The Scout Mindset has some excellent thoughts for business leaders that want to improve their business relationships and decision-making processes. The book was written by Julia Galef, host of the podcast Rationally Speaking. Julia discusses business and social issues. Most of all, she tackles thought processes, motivations, reasoning and assumptions in regards to how we make decisions.
Two mindsets are described. The scout mindset and the soldier mindset. We are all a blend of these two mindsets, but we could improve our business strategy, communications and relationships if we moved more towards the scout.
The Soldier Mindset
In the soldier mindset, reasoning is like defensive combat. This mindset seeks evidence to fortify and defend beliefs. It leads to directional motivated reasoning, denial and self-deception.
The soldier mindset can lead us to feel good about ourselves and helps us fit into our social groups.
Of course, this mindset can lead to close-mindedness which can keep us from noticing opportunities to improve relationships and improve our businesses.
The Scout Mindset
In the scout mindset, reasoning is like mapmaking with flexibility. This mindset seeks evidence that will make the map more accurate. It allows for accuracy motivated reasoning, discovery and honesty. As new information is learned, the scout may change their thought process.
The scout mindset can lead us to see things more clearly to see which risks are worth taking, how to pursue goals and how to improve our judgement.
Signs of a Scout
- Tells other people when you realize they are right.
- Reacts non-defensively to personal criticism.
- Has the ability to prove oneself wrong.
- Takes precautions to avoid self-deception.
- Learns to spot biases.
Takeaways for Business Owners and Leaders
Scout attributes could help us be better business owners and leaders. They could help us improve our business strategies and relationships.
Self-deception from the soldier mindset can lead to such statements as “there is no chance this idea can fail”. Conversely, self-deception can lead us to think that business conditions can improve all on their own. The “do-nothing” approach. Business decisions and success are all about improving odds, there are no guarantees. Business strategies are really risk / reward scenarios.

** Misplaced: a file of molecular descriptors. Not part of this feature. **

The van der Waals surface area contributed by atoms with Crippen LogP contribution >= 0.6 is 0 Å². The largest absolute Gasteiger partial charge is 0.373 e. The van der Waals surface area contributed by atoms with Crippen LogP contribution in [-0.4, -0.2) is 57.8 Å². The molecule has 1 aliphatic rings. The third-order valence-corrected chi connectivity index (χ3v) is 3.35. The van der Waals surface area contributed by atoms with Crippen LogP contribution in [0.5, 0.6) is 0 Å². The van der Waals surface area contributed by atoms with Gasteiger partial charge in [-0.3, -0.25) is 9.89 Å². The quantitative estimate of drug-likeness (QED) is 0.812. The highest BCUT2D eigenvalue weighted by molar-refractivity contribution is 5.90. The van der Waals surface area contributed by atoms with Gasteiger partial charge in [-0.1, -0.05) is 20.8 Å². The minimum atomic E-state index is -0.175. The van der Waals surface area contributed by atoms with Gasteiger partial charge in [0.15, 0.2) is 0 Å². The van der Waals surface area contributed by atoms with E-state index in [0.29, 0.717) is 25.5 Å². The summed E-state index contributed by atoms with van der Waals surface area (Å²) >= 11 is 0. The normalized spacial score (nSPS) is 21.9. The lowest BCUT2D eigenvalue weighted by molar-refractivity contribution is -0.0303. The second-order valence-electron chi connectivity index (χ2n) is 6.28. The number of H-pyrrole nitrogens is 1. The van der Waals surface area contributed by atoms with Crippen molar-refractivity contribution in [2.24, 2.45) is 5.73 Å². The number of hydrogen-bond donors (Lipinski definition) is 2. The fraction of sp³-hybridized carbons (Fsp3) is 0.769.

Elon Musk was honest with himself and estimated a 10% chance of success with Tesla. However, the monetary and environmental rewards led him to take the risk.
Related: Evaluating Risk in the Decision-Making Process
We can improve our business strategies by performing data research and gaining perspectives from other people.
In research, we must consider the source. It is best to seek multiple sources and understand each source. Learn how the data was calculated. What was the sample size used in gathering data? Does the source have a motivation to provide biased data?
When gaining perspectives from other people, we should strive to find people who are trustworthy, honest and proficient. These people could offer perspectives from their experiences and help us challenge our own biases and assumptions.
Related: Sales Forecasting and Risk Assessment for Small Businesses
Relationships with employees, service providers and customers could be improved if time was taken to listen without bias. Consider these two examples from personal experience:
Take the example of a chronically tardy, but technically proficient employee. The business owner could have fired the employee for excessive tardiness. The owner took time to respectfully talk with the employee about the situation. As it turned out, the employee’s transportation had gone from reliable to unreliable. The owner made the employee a small loan to get their car fixed.
Another example. A purchasing agent called a supplier for a rush order of needed components used on a larger assembled product. The supplier complied. A couple of weeks later the supplier noticed that the rushed components had not been used. The supplier wondered why they were asked to jump through hoops to rush the components. The supplier had a respectful conversation with the purchasing agent.
It turned out that components from other suppliers had not been delivered. The larger product still could not be assembled. However, the purchasing agent was very grateful because her supplier components were available. The components that were not available were from another purchasing agent’s supplier. In short, the delay in assembly was not her fault and her performance looked outstanding to her managers. This conversation led to a much deeper and valuable relationship between the supplier and purchasing agent.
The scout mindset can be helpful in improving our businesses and relationships by leading us to see more clearly as we define our business strategies, processes and risk / reward scenarios.